Skip to main content

QMK keymaps and custom keys

·3 mins

I recently decided to get a new keyboard, as I have been typing on my notebook until now. I’ve aways been interested in mechanical keyboards, but haven’t been willing to break the bank for parts I’d even solder myself. Being more of a software guy, I started out by looking at firmware, specifically QMK.

Finding a keyboard #

I browsed the list of supported hardware specifically to find a complete build that I can upgrade break open and flash with QMK, i.e. a regular consumer keyboard that uses an Arduino Pro internally.

I decided on a Durgod K320 with Cherry Brown switches. It comes with an US ANSI layout and comes apart without too much of a fuss, although very solidly built. The initial flash was easy enough, and from then on a magic key combination is available to enter flashing mode.

The good stuff #

Coding your own layouts into your firmware has some advantages. I’ve done the usual things of fixing annoying LEDs and removing unwanted functionality, but here are some of the more fun ones.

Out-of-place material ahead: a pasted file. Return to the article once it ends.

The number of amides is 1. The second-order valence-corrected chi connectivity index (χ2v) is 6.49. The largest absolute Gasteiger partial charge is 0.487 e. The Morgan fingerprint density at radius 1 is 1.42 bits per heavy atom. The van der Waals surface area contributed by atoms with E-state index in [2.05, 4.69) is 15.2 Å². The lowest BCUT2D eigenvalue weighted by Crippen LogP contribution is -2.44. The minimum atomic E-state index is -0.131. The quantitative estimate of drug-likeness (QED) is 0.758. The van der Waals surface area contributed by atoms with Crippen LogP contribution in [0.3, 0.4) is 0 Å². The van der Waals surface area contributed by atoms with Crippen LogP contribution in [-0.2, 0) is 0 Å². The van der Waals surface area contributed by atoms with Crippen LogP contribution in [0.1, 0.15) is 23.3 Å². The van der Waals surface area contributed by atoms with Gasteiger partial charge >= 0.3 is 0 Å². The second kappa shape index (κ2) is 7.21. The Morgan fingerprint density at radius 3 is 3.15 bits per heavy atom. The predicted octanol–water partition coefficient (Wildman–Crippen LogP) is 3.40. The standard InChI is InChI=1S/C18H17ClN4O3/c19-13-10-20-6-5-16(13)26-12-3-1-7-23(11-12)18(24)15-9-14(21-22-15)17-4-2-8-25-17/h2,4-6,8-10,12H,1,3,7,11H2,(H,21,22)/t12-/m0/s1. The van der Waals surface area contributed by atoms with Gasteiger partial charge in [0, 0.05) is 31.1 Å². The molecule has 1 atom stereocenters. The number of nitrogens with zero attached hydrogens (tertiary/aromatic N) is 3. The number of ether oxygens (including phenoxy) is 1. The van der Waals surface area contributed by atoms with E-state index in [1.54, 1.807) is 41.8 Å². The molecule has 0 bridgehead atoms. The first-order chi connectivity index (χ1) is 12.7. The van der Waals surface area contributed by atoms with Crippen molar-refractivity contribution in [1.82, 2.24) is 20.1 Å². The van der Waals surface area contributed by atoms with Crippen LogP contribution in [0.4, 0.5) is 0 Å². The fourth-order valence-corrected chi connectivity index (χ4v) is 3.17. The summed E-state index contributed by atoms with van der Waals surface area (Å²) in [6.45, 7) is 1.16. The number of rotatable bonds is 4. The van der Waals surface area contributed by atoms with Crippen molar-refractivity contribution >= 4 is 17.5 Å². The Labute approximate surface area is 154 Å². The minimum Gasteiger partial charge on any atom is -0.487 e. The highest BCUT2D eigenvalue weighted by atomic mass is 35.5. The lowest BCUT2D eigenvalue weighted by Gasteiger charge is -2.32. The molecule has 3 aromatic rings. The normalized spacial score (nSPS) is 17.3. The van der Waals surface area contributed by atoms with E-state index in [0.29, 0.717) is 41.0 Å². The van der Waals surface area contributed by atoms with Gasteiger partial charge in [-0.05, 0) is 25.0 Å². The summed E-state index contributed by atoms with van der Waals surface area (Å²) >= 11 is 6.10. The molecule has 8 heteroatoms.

Mouse Mode #

QMK supports mouse keys, which I toggle using two different actions:

  • LT(_MS, KC_ESC) on my escape key, which makes it act as escape when hit, but enables mouse mode when held down
  • TT(_MS) on my so-called context menu button (left of right control), which enables mouse mode on a double tap (to prevent accidental presses)

Mouse mode itself is an assemblage of different key maps on an otherwise blank layer. It basically maps WASD, HJKL and the arrow keys to mouse movement, with somewhat ergonomic mouse button locations when using either of these options. You can see the full layer here.

Umlauts #

I’ve always had Caps remapped to Escape in software, but using QMK I can repeat above trick of holding down this new escape key to access a Umlaut layer. Umlauts are fancy vowels with two dots, i.e. ä, ü, and ö, that are equivalent to ae, oe, and oe respectively1. Using this, I could easily type them as Caps plus the base vowel. However, I still find myself using the international alt key mappings that generally come with Linux, i.e. right Alt plus Q (ä), plus Y (ü) and plus P (ö).

Additional extra keys #

I’ve always liked having my window manager act on keys such as XF86VolumeUp. Laptops often come with a whole load of extra ones on their keys upwards of F7. At first I was stumped on how to map them, but using some rather arcane tables and some trial and error, I’ve found the following ones to work reliably. I can just define those keys to emit F20 for instance, and I get to use the valuable XF86AudioMicMute in my window manager. As you can see on any product image, Durgod printed audio mute, lower and raise volume on F5 to F7. F8 however has been neglected and remains without a print, but it is predestined to be mapped to F20.

KeyKey CodeName in graphical environment

  1. Germans love them, and even my name got one. ↩︎